Share This Article:

Anatomical Pathology Laboratory Activity in Meknes, Morocco

Abstract Full-Text HTML XML Download Download as PDF (Size:675KB) PP. 50-57
DOI: 10.4236/ojpathology.2019.93006    176 Downloads   314 Views  

ABSTRACT

Cancer continues to be a major health problem in the world. During 2018, there were 9.6 million deaths and 18.1 million new cases registered across the globe. It is estimated that one in 5 men and one in 6 women will develop cancer during their lifetime. This disease kills one in 8 men and one in 11 women. Developing countries have seen an increase in cancer occurrence and change in type of cancers due to change in social and economic conditions. The objective of this research was to further evaluate 1659 specimens for anatomical pathology testing. The data was collected from the records of the pathological anatomy laboratory at the Mohamed V Hospital in Meknes, Morocco. It is one-year study period (January-December 2013). Results of the anatomy pathology exam showed cancer positive for 9.6% of specimens; inconclusive for 1%; and negative for 66.2%. For all specimens, the most analyzed organs are breast with 29.7%; skin with 21.3%; cervical with 2.6%. For cancer patients, the most affected organs are skin (21.3%) and breast (29.7%). For cancer patients, Neoplasm is present in 9.3% of patients. Patients with metastatic cancer represent 0.3%. Patients with non-neoplastic lesions represent 66.2%. 1% of patients represent uncertain results. Additional immunohistochemistry research is needed before conclusive recommendations are made.

1. Introduction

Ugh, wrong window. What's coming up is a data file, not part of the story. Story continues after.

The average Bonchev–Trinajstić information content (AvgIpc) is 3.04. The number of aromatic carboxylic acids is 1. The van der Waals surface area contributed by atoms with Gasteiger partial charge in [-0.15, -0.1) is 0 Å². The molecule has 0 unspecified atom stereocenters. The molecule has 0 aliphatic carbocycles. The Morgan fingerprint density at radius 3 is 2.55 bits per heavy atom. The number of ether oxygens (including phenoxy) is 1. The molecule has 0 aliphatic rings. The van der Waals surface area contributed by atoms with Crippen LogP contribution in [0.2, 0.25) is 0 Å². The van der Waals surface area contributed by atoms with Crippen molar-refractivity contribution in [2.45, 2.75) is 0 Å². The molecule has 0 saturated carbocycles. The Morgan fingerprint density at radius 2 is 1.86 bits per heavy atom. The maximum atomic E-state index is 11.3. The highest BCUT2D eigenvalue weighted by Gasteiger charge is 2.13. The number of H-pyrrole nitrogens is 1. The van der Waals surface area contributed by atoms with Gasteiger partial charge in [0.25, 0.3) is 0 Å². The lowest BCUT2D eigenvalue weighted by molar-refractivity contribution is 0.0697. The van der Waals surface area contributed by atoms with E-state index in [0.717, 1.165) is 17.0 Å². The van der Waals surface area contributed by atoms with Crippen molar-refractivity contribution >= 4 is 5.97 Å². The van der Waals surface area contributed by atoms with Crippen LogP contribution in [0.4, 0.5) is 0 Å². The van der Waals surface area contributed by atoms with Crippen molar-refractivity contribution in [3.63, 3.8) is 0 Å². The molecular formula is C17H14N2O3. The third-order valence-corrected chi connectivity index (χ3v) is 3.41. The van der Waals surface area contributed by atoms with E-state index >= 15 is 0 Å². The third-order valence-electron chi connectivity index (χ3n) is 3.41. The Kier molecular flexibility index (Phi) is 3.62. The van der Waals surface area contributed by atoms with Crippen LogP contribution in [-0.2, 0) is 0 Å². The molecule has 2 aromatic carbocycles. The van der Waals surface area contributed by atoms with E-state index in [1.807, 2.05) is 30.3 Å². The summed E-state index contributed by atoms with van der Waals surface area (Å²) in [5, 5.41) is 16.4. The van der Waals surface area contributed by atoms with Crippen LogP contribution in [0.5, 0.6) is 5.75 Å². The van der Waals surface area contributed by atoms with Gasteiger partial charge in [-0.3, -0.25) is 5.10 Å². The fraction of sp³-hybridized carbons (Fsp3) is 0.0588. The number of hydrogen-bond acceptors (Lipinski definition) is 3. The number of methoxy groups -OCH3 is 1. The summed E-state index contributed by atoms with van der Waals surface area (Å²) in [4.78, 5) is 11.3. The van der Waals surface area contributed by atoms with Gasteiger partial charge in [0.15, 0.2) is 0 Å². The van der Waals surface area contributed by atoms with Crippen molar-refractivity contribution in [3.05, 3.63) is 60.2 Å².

Cancer is a leading cause of death worldwide, accounting for an estimated 9.6 million deaths in 2018 (WHO, 2018). Cancer is a public health burden in terms of morbidity and mortality in both developing and industrialized countries. However, approximately 70% of deaths from cancer occur in low- and middle-income countries (WHO, 2018). The most common cancers are: Lung (2.09 million cases), Breast (2.09 million cases), Colorectal (1.80 million cases), Prostate (1.28 million cases), Skin cancer (non-melanoma) (1.04 million cases) and Stomach (1.03 million cases). In Morocco the most common cancer in women is breast followed by cervical cancer. In men lung cancer followed by prostate cancer occurs most often [1] . According to the Cancer Registry of the Grand Casablanca Region (RCRC) 2004, the estimate of new cases of cancer currently in Morocco was 30,500/year [2] . The most common causes of cancer death are cancers of: Lung (1.76 million deaths), Colorectal (862,000 deaths), Stomach (783,000 deaths), Liver (782,000 deaths) and Breast (627,000 deaths). It is now concluding that many familial cancers emerge, not exclusively from genetic makeup, but from the interaction between common gene variations and lifestyle and environmental risk Factors [3] . The incidence of cancer has increased considerably in recent decades, this increase is related to various risk factors including behavioral (Tobacco, Alcohol Use, Diet, Overweight and Obesity, and Physical Inactivity), environmental (industrialization, food contaminants, infections, urbanization, pollution, ionizing radiation from natural, industrial, and medical sources ultraviolet radiation, etc.) and genetics (genetic predisposition for certain cancers, genetic mutations and instabilities, hormonal and reproductive factors, immunosuppression). Around one third of deaths from cancer are due to the 5 leading behavioral and dietary risks: high body mass index, low fruit and vegetable intake, lack of physical activity, tobacco use, and alcohol use (WHO, 2018) [4] [5] .